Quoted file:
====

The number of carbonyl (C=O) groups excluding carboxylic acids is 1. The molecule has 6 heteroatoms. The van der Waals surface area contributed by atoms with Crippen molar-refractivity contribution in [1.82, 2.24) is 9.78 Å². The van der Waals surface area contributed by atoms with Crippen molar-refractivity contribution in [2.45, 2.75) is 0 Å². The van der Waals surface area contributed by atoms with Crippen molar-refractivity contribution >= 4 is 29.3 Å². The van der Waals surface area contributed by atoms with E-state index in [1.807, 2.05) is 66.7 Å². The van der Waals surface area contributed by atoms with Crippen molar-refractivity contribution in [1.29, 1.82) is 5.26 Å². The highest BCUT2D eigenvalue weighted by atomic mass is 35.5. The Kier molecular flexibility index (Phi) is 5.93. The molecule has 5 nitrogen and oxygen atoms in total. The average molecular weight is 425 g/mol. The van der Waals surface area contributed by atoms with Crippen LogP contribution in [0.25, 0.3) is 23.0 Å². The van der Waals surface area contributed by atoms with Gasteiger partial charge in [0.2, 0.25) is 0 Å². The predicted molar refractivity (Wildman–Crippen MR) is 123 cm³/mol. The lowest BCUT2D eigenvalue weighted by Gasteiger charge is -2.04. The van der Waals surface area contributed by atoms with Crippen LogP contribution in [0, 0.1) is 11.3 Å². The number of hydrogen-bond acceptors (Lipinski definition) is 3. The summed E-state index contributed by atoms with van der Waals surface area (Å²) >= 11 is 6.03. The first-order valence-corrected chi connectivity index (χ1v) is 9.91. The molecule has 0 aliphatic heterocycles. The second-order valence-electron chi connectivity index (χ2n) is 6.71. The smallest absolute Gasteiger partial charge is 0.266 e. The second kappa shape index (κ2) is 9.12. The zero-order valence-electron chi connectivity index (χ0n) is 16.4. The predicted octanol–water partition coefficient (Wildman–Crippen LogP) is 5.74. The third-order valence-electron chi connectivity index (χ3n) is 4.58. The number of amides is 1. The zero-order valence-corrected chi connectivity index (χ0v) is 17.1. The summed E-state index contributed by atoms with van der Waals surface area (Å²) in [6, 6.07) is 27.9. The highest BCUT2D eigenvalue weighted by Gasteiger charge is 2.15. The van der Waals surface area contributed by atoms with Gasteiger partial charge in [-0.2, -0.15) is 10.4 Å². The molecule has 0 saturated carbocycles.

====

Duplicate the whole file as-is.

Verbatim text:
The number of carbonyl (C=O) groups excluding carboxylic acids is 1. The molecule has 6 heteroatoms. The van der Waals surface area contributed by atoms with Crippen molar-refractivity contribution in [1.82, 2.24) is 9.78 Å². The van der Waals surface area contributed by atoms with Crippen molar-refractivity contribution in [2.45, 2.75) is 0 Å². The van der Waals surface area contributed by atoms with Crippen molar-refractivity contribution >= 4 is 29.3 Å². The van der Waals surface area contributed by atoms with E-state index in [1.807, 2.05) is 66.7 Å². The van der Waals surface area contributed by atoms with Crippen molar-refractivity contribution in [1.29, 1.82) is 5.26 Å². The highest BCUT2D eigenvalue weighted by atomic mass is 35.5. The Kier molecular flexibility index (Phi) is 5.93. The molecule has 5 nitrogen and oxygen atoms in total. The average molecular weight is 425 g/mol. The van der Waals surface area contributed by atoms with Crippen LogP contribution in [0.25, 0.3) is 23.0 Å². The van der Waals surface area contributed by atoms with Gasteiger partial charge in [0.2, 0.25) is 0 Å². The predicted molar refractivity (Wildman–Crippen MR) is 123 cm³/mol. The lowest BCUT2D eigenvalue weighted by Gasteiger charge is -2.04. The van der Waals surface area contributed by atoms with Crippen LogP contribution in [0, 0.1) is 11.3 Å². The number of hydrogen-bond acceptors (Lipinski definition) is 3. The summed E-state index contributed by atoms with van der Waals surface area (Å²) >= 11 is 6.03. The first-order valence-corrected chi connectivity index (χ1v) is 9.91. The molecule has 0 aliphatic heterocycles. The second-order valence-electron chi connectivity index (χ2n) is 6.71. The smallest absolute Gasteiger partial charge is 0.266 e. The second kappa shape index (κ2) is 9.12. The zero-order valence-electron chi connectivity index (χ0n) is 16.4. The predicted octanol–water partition coefficient (Wildman–Crippen LogP) is 5.74. The third-order valence-electron chi connectivity index (χ3n) is 4.58. The number of amides is 1. The zero-order valence-corrected chi connectivity index (χ0v) is 17.1. The summed E-state index contributed by atoms with van der Waals surface area (Å²) in [6, 6.07) is 27.9. The highest BCUT2D eigenvalue weighted by Gasteiger charge is 2.15. The van der Waals surface area contributed by atoms with Gasteiger partial charge in [-0.2, -0.15) is 10.4 Å². The molecule has 0 saturated carbocycles.